This is the second installment of a series in which we are rhetorically going to war against catalogs (kind of like a certain presidential candidate bulldozing over everything and everyone in his path – for the better or the worse, we might add, depending on your perspective!). When we first gave the topic of killing the catalog some thought, we came up with a post in which we ending up sharing the pros and cons of catalog-based procurement today — and some of the options we would wager are coming down the pike. But let us take aim at catalogs in a different way today by positing arguably the most important procurement assumption of all: namely that catalogs are fleecing procurement of the best possible pricing in numerous ways...
This is the second installment of our supplier innovation case study series where we help answer the question, “What are other procurement organizations doing in supplier innovation”? We’ve curated a “Top 50” list of some of the best case studies highlighting supplier innovation from a select group of major firms. We looked at the innovations in question, the results, the related suppliers (if disclosed), and some key takeaway lessons. In Part One, we highlighted how Apple and TSMC teamed up to provide more cutting-edge technology in the iPhone; how Campbell Soup Company lightened their shipment load; and how Dell leverages an all-important C-word, communication, to learn directly from their customers how to best work with suppliers. In this installment, we’ll look at Electrolux, Eli Lilly, Ford, General Mills, Honda and more.
Here at Spend Matters, we try to provide procurement practitioners with not only some of the latest insights, analysis, and opinions on everything ‘buy-side’, but also with some time-saving strategies, techniques, and tools they can use to increase efficiency and add more value. One of the questions we often get from more advanced procurement organizations is “what are other procurement organizations doing in [more strategic areas such as] supplier innovation”? For those of you who have the same question (and related sub-questions), but don’t have the money to pay for a high-end peer networking group, we’ve decided to do some legwork for you and curate a “Top 50” list of some of the best case studies highlighting supplier innovation from a select group of major firms (and not just P&G!). We broke down each case study by firm, the supplier(s) at play, the innovation in question, the summarized results of the study, and key takeaway lessons. Each Plus installment in the series spotlights case studies on 10 firms, and in our kickoff we look at Apple, Boeing, Campbell Soup, Dell and more. Let’s begin...
It’s possible to look at what Tamr is trying to do for procurement through multiple lenses. From one angle, Tamr is bringing a revamped approach to data management and data classification for basic procurement analytics. But from other angles, Tamr is pursuing a different end game entirely: attempting to expand procurement’s data-driven horizons from traditional spend analysis to broader supply analytics (which includes spend data). Supply analytics is about much more than looking at “how much we spent.” It’s about bringing in new datasets to procurement analytics and expanding the value procurement can deliver through: exploring drivers of activity, linking specific category-based datasets to measurement and strategy development, influencing future buying behavior, quantifying the strategic value of spend and supplier relationships and much more.
This is a significant shift. We like to joke around the Spend Matters office that traditional spend analysis approaches should really be called forensic “spent analysis.” This statement can be, of course, read in two ways. Literally, spent analysis is rear-facing — and of diminishing value over time. But one can also read the phrase as an indictment of the actual benefit of most spend analysis today, especially when compared to its true potential. After all, if our analytics approaches are “spent,” then maybe procurement’s value-add is similarly at risk.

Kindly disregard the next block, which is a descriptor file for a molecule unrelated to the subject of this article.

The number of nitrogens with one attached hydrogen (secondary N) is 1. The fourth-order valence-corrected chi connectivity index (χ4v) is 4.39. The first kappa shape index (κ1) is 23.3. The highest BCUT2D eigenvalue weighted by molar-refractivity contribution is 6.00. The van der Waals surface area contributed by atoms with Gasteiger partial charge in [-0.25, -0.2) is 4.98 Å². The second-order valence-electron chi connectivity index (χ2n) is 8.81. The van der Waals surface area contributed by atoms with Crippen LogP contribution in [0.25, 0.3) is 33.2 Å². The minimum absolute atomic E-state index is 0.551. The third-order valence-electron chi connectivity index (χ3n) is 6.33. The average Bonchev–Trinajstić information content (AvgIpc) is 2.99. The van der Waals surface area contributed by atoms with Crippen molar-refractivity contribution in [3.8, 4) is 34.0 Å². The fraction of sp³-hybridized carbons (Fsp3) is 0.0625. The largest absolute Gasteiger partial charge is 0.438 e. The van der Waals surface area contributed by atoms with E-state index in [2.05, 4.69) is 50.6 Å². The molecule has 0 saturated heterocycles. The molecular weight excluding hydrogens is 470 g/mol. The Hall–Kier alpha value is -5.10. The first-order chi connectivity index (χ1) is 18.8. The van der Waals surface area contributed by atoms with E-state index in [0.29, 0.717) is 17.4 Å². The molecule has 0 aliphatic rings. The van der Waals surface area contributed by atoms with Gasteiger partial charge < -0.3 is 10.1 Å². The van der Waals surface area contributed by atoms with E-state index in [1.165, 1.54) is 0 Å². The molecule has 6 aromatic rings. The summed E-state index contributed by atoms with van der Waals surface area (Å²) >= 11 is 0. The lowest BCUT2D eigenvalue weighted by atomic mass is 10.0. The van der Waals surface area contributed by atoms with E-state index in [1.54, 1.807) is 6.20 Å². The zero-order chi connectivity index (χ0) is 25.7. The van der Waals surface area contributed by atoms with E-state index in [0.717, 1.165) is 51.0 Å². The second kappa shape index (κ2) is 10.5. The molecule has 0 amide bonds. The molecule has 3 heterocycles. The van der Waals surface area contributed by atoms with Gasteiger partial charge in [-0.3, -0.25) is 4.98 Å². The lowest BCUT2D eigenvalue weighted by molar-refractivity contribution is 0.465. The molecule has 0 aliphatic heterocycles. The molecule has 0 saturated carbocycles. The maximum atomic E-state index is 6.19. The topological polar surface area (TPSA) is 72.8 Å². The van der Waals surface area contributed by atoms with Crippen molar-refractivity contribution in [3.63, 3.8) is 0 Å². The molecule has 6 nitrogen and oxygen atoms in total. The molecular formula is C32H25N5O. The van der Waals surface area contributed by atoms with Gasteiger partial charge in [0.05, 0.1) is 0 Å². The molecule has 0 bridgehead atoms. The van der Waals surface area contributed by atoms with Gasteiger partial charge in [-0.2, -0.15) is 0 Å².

This final installment of our multipart Spend Matters PRO Vendor Snapshot series covering Tamr offers a competitive analysis and comparison with other spend analytics providers, as well as enterprise business intelligence vendors that are actually a better basis of comparison (if we want to move beyond “spent” analysis). It also includes a user selection guide, user interface and user experience (UI/UX) analysis and summary evaluation and selection considerations. Part 1 and Part 2 of this PRO research series provide a company and deep dive solution overview, a SWOT analysis, product strengths and weaknesses and a recommended fit analysis for what types of organizations should consider Tamr.
It’s an unfortunate fact that the procurement industry rarely gets to take advantage of leading edge technologies before other functions. Sales, marketing, IT, HR and supply chain/operations are often the first within companies to play in the technology innovation sandbox. Consider customer data integration (CDI) technology, other big data applications (e.g., complex entity management/collaboration, optimization/solvers and workforce planning and measurement as just a start. Yet Tamr is helping to buck this trend, bringing one of the most powerful machine learning-based analytics platforms for managing structured and unstructured content to procurement (and other value chain areas) to show the power of the technology applied to spend, suppliers, categories and any other datasets where data complexity can drag down any procurement analytics efforts. Providing a technology vote of confidence, Google, Thomson Reuters and HP are all investors in Tamr.
This Spend Matters PRO vendor snapshot explores Tamr’s strengths and weaknesses in the spend analysis and supply analytics areas, providing facts and expert analysis to help procurement organizations decide if they should shortlist Tamr as a potential provider. Part 1 of our analysis comprised a company and detailed solution overview and a SWOT analysis, as well as a summary recommended fit suggestion for what types of organizations should consider Tamr. The remaining parts of this multipart series will offer a user selection guide, user interface (UI/UX) analysis, competitive alternatives and evaluation and selection considerations.
Tamr, founded in 2013, is an analytics platform and applications provider that, in its own words, “combines machine learning software with data science expertise so analysts can breakthrough the data quality and preparation bottlenecks that prevent fast, accurate analysis.” But since nearly all procurement organizations buy procurement applications, not true platforms, Tamr offers a suite of procurement analytics that is understandably anchored in spend analytics. Spend analysis is not just part of sourcing but also part of a broader supply analytics.